Afraz Ahmed, 33, of Rochdale, was found guilty of various sexual offences, including rape, conspiracy to rape and sexual activity with a child. He was sentenced to 25 years in jail. Another defendant, 40, who cannot be named for legal reasons, was convicted of rape and attempting to abduct a child. He was sentenced to 23 years.

Choudry Ikhalaq Hussain, of Rochdale, was convicted in his absence of rape, sexual activity with a child and conspiracy to rape. The 38-year-old, who left the country during his trial and is currently believed to be in Pakistan, was sentenced to 19 years.

Mohammed Dauood, 38, of Burnley, was convicted of rape, sexual activity with a child and sexual assault. He was sentenced to 16 years in jail. David Law, 46, of Ilkeston, Derbyshire, was convicted of conspiracy to rape and sentenced to 11 years.

Rehan Ali, 27, of Blackley, and Kutab Miah, 35, of Rochdale, were both found guilty of rape and sexual activity with a child. Ali was sentenced to seven years and Miah to nine.

Abid Khan, 38, of Liverpool, and Mohammed Zahid, 54, of Rochdale, were both found guilty of sexual activity with a child. Khan was sentenced to six and a half years and Zahid to five.

The 10th man, Mahfuz Rahman, 29, is serving a five and a half year sentence at Garth prison, having pleaded guilty in September to three counts of sexual activity with a child.

A spokesperson for the NSPCC child protection charity said the victims in the case had shown “a great deal of bravery to speak out, particularly the young girl who walked into a police station after seeing coverage of other child abuse cases in the Rochdale area and told detectives her grim story. This sends out a strong message that other victims of abuse can feel confident they will not be ignored and will be taken seriously.”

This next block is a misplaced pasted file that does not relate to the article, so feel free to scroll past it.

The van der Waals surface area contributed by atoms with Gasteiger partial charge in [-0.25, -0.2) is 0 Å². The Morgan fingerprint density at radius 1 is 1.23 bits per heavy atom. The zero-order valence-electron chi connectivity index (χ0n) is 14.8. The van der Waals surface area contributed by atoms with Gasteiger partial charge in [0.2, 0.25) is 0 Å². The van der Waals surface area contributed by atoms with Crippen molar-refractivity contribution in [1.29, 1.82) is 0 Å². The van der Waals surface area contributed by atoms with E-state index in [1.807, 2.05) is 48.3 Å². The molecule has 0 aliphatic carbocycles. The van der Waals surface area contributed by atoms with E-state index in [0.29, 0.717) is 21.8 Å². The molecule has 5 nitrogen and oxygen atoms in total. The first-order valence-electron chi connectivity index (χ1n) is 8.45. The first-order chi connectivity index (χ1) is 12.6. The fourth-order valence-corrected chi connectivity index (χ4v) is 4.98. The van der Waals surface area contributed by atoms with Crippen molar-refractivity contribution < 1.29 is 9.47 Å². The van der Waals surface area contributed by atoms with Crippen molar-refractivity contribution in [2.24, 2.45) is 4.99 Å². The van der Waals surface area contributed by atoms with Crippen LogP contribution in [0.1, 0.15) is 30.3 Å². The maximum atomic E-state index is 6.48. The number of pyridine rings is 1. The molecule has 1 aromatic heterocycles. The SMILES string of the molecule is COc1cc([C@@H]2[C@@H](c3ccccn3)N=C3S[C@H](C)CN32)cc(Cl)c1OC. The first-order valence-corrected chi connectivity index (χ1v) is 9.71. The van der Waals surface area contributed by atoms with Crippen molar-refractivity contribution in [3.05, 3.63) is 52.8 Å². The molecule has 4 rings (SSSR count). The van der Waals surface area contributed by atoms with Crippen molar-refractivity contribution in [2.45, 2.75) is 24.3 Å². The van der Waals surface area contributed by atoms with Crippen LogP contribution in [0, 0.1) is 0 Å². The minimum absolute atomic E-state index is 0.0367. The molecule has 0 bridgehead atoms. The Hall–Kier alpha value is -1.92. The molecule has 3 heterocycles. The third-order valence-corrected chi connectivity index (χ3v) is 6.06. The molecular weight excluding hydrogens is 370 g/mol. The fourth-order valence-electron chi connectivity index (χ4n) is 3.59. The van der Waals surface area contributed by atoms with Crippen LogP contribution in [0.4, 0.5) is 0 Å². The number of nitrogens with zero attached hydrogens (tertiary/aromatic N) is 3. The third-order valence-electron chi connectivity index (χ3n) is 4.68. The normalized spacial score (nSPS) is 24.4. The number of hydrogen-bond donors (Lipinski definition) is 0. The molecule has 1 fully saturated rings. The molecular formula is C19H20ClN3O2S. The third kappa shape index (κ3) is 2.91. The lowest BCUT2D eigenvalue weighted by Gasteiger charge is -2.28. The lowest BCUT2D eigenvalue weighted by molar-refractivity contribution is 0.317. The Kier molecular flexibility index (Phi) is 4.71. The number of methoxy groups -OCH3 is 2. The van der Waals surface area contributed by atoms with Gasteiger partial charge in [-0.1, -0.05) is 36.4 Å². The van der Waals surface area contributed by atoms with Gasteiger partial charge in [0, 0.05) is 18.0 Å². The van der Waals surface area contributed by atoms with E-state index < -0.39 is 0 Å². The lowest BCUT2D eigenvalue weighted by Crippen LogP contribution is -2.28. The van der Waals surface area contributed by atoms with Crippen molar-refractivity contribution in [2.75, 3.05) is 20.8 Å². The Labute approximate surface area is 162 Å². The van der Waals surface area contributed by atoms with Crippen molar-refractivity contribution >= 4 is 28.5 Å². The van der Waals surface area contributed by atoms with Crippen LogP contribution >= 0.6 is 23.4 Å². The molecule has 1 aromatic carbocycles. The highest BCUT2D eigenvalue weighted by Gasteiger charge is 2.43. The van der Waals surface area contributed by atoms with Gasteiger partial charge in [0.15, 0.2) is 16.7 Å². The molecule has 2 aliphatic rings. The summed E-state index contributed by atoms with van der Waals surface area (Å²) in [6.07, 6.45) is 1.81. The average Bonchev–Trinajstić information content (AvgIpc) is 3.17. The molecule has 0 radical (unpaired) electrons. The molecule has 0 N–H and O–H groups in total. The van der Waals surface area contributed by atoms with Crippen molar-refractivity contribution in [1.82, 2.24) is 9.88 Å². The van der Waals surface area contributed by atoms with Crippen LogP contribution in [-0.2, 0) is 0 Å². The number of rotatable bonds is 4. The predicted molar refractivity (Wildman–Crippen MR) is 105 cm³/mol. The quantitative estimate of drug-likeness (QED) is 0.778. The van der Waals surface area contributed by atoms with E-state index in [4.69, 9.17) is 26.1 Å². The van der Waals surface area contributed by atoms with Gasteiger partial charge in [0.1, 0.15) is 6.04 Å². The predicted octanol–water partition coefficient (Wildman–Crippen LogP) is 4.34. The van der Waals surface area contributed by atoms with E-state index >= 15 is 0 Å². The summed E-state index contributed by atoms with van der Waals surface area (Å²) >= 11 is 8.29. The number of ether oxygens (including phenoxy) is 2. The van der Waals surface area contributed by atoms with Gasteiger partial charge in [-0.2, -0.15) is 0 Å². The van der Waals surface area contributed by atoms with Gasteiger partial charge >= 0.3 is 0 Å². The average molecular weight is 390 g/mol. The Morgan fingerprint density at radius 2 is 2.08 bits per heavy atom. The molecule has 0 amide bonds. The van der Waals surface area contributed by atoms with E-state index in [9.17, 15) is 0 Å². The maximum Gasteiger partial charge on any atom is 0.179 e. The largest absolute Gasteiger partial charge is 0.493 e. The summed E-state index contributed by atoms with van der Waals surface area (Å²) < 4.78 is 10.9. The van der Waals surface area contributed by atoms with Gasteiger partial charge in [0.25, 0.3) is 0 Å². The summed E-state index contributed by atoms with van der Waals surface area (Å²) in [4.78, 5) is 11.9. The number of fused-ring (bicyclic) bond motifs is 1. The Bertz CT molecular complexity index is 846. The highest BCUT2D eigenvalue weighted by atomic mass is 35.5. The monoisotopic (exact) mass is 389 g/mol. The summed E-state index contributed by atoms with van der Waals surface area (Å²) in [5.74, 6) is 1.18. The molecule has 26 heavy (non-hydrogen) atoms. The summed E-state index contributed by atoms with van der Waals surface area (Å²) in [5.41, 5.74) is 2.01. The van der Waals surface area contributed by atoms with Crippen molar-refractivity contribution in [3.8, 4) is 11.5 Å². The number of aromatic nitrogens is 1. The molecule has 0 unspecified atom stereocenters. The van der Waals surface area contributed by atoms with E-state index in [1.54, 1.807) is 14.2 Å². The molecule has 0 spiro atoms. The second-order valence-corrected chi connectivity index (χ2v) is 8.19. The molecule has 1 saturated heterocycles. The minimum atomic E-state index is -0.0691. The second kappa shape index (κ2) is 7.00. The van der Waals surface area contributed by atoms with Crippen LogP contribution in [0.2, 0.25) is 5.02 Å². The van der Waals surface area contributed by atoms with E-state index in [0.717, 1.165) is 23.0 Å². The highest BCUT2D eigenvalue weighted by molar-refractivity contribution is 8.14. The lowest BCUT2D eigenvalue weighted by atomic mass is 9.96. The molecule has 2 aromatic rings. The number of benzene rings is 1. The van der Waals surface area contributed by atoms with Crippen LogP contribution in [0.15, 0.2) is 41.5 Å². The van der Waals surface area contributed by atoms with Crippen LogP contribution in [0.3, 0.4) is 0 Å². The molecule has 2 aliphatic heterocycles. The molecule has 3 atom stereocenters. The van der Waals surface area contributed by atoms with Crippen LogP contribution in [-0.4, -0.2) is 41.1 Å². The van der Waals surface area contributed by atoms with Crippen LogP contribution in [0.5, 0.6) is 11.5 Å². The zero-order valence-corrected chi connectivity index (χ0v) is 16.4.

2 responses

  1. This is good news. It’s good for the victims, but not good enough. Crimes against women and girls are crimes against humanity (especially women’s humanity) and against nations and should be regarded as a capital offense. The perpetrators should be executed and their blood spilled on the ground. It could be done very cheaply – no need to even waste lead. They could just use a bolt gun like are used on cattle. Victims ought to get first crack and the perpetrators’ execution. Pretty soon, we’d have no more rapists, pimps and johns.

    Crimes against women and girls committed by men should be treated more seriously than men’s crimes against each other. They are a far worse class of crimes with far reaching implications. Everything is upside down, as it is – and then the white men dare to complain that women are not breeding enough white children for them to pedo and perv on! They are reaping what they have sown by committing so many terrible crimes against us and then by standing there doing nothing when other men do it, as well.

    One of these days, maybe all such men will be gone from here and this planet could become a paradise!

  2. Hi RW – good to see you 🙂

    I couldn’t agree more. Crimes against women and girls are hate crimes and need to be treated as such. I’d prefer to see them re-catorized as capital offences. Sexual predators have the highest rates of recidivism and they respond very poorly to ‘treatment’. People argue that the death penalty is not an effective deterrent, and I am not concerned with that. I am much more concerned with stopping individuals from re-offending, which they will – statistics show. Why do we end rabid dogs and other afflicted animals, but we let rapists live forever or at the pleasure and on the dime/pence of the state?